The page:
It’s Not Just a Wedding Cake, It’s ‘Edible Haute Couture’

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By Margaretd. Regina

Sebastien Blanc-Tailleur, a Parisian pâtissier, has always had a passion for confections. “I’ve been obsessed by pastry since I was a little boy,” he said. Since opening his eponymous business in 2015, Mr. Blanc-Tailleur has discretely become one of the most prestigious creators of wedding and special-occasion cakes in France.

“Pastry making is my own sweet form of madness,” he said with a grin. “But it comes from my family. My parents are collectors who love rare antiques, fine paintings, art and drawings, so I perpetuate the family tradition through the medium of pastry.”

In addition to making cakes and pastry, Mr. Blanc-Tailleur, 32, has also become a serious collector of antique books about pastry, especially cherishing those by the 18th-century chef Antonin Carême and about pastry molds. “With their shapes and intricate detailing, pastry molds are a unique expression of France’s gastronomic history and artistic heritage,” Mr. Blanc-Tailleur said.

“This guy has gold in his hands,” said Yannick Alléno, a Michelin three-star chef for whom Mr. Blanc-Tailleur had worked as sous-chef pâtissier at Ledoyen, a restaurant in Paris, in 2014. “He has an amazing humanistic sensibility and might even be the reincarnation of Michelangelo,” Mr. Alleno said.

With a ferocious determination to master the world of sugar, Mr. Blanc-Tailleur left home at 15 to become an apprentice to Christophe Turgot, a pâtissier who owned a pastry shop in the seaside town of Villers-sur-Mer in Normandy. “My father resisted my plan at first, but he came around,” he said, adding, “It was very hard. I lived alone, and I worked nonstop. But Monsieur Turgot was kind and took me under his wing.”

Next, he moved to Toulouse, France, to take a job at Pillon, the city’s best known quality patisserie. “I worked all day, and then because I had the key, I’d spend hours and hours, days even, alone in the kitchen where the decorative elements of the pastries were made teaching myself and experimenting,” he said.

Mr. Blanc-Tailleur’s tenacity led him to create cakes for weddings and special events. “Creating a great wedding cake is all about making someone’s dreams real so that there can be a sort of shared communion with your spouse, your family and your guests,” Mr. Blanc-Tailleur said. “My work is to decipher the fantasies and desires of my clients and render them into a cake that will thrill them and make them proud.”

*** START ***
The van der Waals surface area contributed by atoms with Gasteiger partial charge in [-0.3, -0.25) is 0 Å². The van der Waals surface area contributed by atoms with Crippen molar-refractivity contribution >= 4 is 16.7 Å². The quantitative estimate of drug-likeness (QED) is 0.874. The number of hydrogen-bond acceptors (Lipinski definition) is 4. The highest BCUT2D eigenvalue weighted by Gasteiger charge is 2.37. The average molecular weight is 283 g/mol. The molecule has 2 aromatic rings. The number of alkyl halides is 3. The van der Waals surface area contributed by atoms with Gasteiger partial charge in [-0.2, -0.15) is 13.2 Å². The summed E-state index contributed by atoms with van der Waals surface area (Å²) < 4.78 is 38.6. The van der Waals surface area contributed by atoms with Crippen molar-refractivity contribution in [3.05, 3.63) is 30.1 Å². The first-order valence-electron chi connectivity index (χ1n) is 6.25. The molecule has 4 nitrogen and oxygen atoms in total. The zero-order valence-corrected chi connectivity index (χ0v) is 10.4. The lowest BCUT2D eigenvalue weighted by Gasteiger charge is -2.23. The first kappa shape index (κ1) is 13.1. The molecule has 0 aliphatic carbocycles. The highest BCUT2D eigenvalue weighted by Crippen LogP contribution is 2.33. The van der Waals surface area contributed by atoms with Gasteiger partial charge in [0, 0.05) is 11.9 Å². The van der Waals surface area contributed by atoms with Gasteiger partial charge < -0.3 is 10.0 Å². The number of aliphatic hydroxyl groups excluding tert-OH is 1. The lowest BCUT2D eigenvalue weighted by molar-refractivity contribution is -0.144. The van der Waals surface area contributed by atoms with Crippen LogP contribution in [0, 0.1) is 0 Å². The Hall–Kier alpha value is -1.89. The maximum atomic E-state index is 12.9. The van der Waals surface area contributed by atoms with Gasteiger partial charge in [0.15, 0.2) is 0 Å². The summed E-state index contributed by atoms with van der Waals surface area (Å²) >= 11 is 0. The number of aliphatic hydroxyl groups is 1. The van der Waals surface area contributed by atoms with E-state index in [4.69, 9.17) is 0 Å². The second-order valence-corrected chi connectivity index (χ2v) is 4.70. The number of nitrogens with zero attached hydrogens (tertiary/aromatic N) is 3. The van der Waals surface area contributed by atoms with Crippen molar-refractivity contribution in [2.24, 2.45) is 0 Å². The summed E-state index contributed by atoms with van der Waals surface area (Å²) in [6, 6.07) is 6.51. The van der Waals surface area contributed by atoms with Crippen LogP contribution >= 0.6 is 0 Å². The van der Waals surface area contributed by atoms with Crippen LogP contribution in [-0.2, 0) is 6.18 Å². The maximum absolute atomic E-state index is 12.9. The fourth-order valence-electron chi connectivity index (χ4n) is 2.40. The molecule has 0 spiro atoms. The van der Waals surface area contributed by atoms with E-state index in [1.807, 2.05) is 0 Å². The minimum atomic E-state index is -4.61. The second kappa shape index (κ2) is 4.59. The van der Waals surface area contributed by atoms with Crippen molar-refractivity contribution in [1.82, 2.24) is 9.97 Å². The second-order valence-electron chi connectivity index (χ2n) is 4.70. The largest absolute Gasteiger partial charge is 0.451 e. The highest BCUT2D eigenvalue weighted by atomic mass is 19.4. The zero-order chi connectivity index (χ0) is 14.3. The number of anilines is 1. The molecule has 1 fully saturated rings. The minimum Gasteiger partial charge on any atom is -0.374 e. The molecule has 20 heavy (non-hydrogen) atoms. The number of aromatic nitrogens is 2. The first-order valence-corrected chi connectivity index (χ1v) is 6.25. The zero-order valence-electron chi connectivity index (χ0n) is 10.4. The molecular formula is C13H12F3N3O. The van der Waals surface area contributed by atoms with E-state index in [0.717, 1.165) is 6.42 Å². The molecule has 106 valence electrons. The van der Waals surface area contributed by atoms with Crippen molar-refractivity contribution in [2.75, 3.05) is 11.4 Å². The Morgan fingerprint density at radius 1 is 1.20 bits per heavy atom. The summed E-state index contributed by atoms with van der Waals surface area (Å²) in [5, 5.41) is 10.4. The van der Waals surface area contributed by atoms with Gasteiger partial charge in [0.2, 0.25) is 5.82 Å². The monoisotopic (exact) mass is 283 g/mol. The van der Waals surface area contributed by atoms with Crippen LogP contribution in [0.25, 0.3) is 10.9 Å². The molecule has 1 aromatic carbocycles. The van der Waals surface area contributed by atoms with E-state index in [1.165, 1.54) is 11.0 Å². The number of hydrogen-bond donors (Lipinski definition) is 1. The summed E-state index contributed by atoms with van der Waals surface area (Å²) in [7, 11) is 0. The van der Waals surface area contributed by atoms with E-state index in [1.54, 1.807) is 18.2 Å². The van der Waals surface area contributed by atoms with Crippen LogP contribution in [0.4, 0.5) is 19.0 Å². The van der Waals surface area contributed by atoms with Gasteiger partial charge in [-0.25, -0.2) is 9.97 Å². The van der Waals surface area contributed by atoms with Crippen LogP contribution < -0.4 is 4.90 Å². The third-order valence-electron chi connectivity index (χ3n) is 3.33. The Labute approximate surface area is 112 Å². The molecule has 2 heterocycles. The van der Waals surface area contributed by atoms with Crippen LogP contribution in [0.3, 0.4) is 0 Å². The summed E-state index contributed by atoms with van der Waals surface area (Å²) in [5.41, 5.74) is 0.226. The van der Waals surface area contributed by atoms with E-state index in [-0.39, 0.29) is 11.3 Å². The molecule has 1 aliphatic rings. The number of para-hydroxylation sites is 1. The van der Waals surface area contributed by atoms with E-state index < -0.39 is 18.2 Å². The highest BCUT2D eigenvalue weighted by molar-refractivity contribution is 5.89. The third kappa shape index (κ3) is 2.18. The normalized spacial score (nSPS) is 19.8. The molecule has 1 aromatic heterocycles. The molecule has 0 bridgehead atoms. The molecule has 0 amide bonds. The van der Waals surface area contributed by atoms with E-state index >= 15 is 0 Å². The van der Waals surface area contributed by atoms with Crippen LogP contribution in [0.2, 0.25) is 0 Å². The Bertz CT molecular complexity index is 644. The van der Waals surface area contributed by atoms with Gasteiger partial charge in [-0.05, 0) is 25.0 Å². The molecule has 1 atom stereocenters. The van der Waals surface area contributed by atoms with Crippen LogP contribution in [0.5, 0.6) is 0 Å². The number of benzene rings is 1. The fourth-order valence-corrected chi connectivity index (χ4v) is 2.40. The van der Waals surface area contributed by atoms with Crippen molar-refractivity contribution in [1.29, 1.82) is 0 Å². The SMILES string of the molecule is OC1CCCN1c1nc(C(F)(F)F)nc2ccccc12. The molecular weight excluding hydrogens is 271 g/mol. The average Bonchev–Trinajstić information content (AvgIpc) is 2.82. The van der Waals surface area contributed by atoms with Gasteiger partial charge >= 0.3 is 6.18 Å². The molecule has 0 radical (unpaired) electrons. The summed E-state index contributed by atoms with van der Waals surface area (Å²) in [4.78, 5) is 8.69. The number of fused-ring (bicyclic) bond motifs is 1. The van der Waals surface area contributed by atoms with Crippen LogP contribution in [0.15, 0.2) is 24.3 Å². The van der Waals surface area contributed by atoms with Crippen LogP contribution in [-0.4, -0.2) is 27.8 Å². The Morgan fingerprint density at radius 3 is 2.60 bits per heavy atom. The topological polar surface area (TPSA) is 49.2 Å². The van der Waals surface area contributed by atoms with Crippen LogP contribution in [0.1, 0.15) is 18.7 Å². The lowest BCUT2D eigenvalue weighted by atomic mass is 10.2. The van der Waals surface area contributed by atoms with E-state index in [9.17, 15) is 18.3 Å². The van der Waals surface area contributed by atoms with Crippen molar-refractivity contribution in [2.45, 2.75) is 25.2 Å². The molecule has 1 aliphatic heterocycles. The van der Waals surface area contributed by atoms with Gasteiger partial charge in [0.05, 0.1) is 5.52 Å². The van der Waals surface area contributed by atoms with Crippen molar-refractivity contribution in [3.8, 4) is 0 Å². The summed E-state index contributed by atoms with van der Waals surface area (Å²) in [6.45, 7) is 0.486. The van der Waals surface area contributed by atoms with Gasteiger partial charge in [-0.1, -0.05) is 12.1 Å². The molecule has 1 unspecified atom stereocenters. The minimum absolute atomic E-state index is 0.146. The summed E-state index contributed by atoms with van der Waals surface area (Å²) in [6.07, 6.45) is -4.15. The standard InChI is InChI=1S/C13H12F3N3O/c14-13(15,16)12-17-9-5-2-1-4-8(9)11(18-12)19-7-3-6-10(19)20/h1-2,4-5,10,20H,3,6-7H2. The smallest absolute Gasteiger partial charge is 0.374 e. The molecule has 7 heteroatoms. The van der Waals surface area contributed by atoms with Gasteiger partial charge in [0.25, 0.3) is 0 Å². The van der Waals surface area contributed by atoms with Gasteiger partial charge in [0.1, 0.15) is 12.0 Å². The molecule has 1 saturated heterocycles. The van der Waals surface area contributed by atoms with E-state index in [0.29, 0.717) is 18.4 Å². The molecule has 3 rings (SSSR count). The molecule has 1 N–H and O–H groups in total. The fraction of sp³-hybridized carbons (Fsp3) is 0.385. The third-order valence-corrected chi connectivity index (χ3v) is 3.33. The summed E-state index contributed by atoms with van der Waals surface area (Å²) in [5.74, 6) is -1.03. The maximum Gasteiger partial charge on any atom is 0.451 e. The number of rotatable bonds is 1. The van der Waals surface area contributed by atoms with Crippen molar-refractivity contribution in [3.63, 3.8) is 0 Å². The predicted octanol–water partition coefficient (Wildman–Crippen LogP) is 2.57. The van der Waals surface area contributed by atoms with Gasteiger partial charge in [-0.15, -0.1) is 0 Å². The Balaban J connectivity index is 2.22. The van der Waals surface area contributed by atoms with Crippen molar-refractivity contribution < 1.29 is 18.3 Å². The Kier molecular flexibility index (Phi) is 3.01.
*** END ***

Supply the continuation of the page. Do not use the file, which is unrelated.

Mr. Blanc-Tailleur’s clientele encompasses French and European aristocrats, tycoons, movie stars, and fashion designers — including Dior and the Saudi and Bahraini royal families. He has also worked with American customers, most recently creating a 10-tiered mauve cake with intricate sugar wisteria blooms for the wedding of Misha Kordestani, a founder and president of Guin Records, a Los Angeles-based music conglomerate, last May in Cannes, France. He also designed a lily of the valley-bedecked wedding cake for last November’s five-day wedding extravaganza of Jacob LaGrone and Madelaine Brockway, a wealthy couple from Texas.

“Designing a wedding cake involves elements of being an architect, an art historian and a jewelry designer,” Mr. Blanc-Tailleur said. “My work is like edible haute couture because every detail matters.”

Whatever the couple’s desires, if their tastes don’t align with Mr. Blanc-Tailleur’s restrained elegance, he may not take them on as a client. “Before I accept a commission, I meet a potential client to sound them out about what it is they’re looking for and also to try and understand their aesthetics,” he said. “There are times when I’ve had to refuse a client when it’s been clear to me that our tastes are incompatible.”

This doesn’t mean, however, that he’ll refuse every far-fetched request. He recently produced a wedding cake that recreated the Duomo di Milano, a cathedral in Milan, as an intricately detailed miniature.

Mr. Blanc-Tailleur’s mediums are flour, butter, cream, and chocolate, among other ingredients, but most of all sugar. He uses pâte à sucre, an edible sugar dough made from confectioner’s sugar, egg whites and glucose, to sculpt the elegantly elaborate details of the cakes.This includes edible lace and gilded foliage, along with the fragile and astonishingly lifelike flowers that are his signature.

With a staff of seven at an atelier in suburban Paris, he assembles the flowers one petal at a time, which is why a single wedding cake can represent several months of work. Wedding cakes are usually ordered at least six months in advance, and given the huge amount of hand work in each creation, he rarely produces more than 12 cakes a year.

The starting price for a Blanc-Tailleur wedding cake is 7,500 euros, or around $8,100, while simpler celebration cakes are relatively more affordable, beginning at 3,400 euros, or roughly $3,700.

Blanc-Tailleur’s business has been awarded the label of Entreprise du Patrimoine Vivent, a prestigious French government label that designates a business that continues to perpetuate traditional French artistry.

Mr. Blanc-Tailleur said that while wedding cake trends often change, he is proud of keeping the classic art of French pastry-making alive. His greatest pleasure is when a couple discovers that their wedding cake is not only beautiful but tastes good, too.

“This is very important for me,” he said. “My cakes must taste as good as they look. “The ultimate goal of my work as a pâtissier is always to create gastronomic pleasure.”

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